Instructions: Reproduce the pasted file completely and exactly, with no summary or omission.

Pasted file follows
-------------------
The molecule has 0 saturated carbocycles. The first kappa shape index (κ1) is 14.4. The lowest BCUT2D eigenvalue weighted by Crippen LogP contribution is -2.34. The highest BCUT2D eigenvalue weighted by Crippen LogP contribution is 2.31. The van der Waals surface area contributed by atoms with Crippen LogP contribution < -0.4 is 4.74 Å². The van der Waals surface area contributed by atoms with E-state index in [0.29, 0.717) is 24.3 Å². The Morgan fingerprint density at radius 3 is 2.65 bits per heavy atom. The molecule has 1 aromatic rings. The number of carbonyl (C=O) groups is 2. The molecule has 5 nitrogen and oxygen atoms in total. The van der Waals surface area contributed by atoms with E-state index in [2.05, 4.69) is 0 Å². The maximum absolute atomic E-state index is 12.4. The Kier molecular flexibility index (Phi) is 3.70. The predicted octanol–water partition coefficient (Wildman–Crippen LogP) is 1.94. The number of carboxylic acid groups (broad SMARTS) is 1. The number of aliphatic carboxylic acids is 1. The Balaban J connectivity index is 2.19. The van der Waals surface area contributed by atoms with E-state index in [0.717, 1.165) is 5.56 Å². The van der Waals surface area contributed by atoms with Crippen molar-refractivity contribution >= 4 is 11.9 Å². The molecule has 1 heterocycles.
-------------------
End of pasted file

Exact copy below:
The molecule has 0 saturated carbocycles. The first kappa shape index (κ1) is 14.4. The lowest BCUT2D eigenvalue weighted by Crippen LogP contribution is -2.34. The highest BCUT2D eigenvalue weighted by Crippen LogP contribution is 2.31. The van der Waals surface area contributed by atoms with Crippen LogP contribution < -0.4 is 4.74 Å². The van der Waals surface area contributed by atoms with E-state index in [0.29, 0.717) is 24.3 Å². The Morgan fingerprint density at radius 3 is 2.65 bits per heavy atom. The molecule has 1 aromatic rings. The number of carbonyl (C=O) groups is 2. The molecule has 5 nitrogen and oxygen atoms in total. The van der Waals surface area contributed by atoms with E-state index in [2.05, 4.69) is 0 Å². The maximum absolute atomic E-state index is 12.4. The Kier molecular flexibility index (Phi) is 3.70. The predicted octanol–water partition coefficient (Wildman–Crippen LogP) is 1.94. The number of carboxylic acid groups (broad SMARTS) is 1. The number of aliphatic carboxylic acids is 1. The Balaban J connectivity index is 2.19. The van der Waals surface area contributed by atoms with E-state index in [0.717, 1.165) is 5.56 Å². The van der Waals surface area contributed by atoms with Crippen molar-refractivity contribution >= 4 is 11.9 Å². The molecule has 1 heterocycles.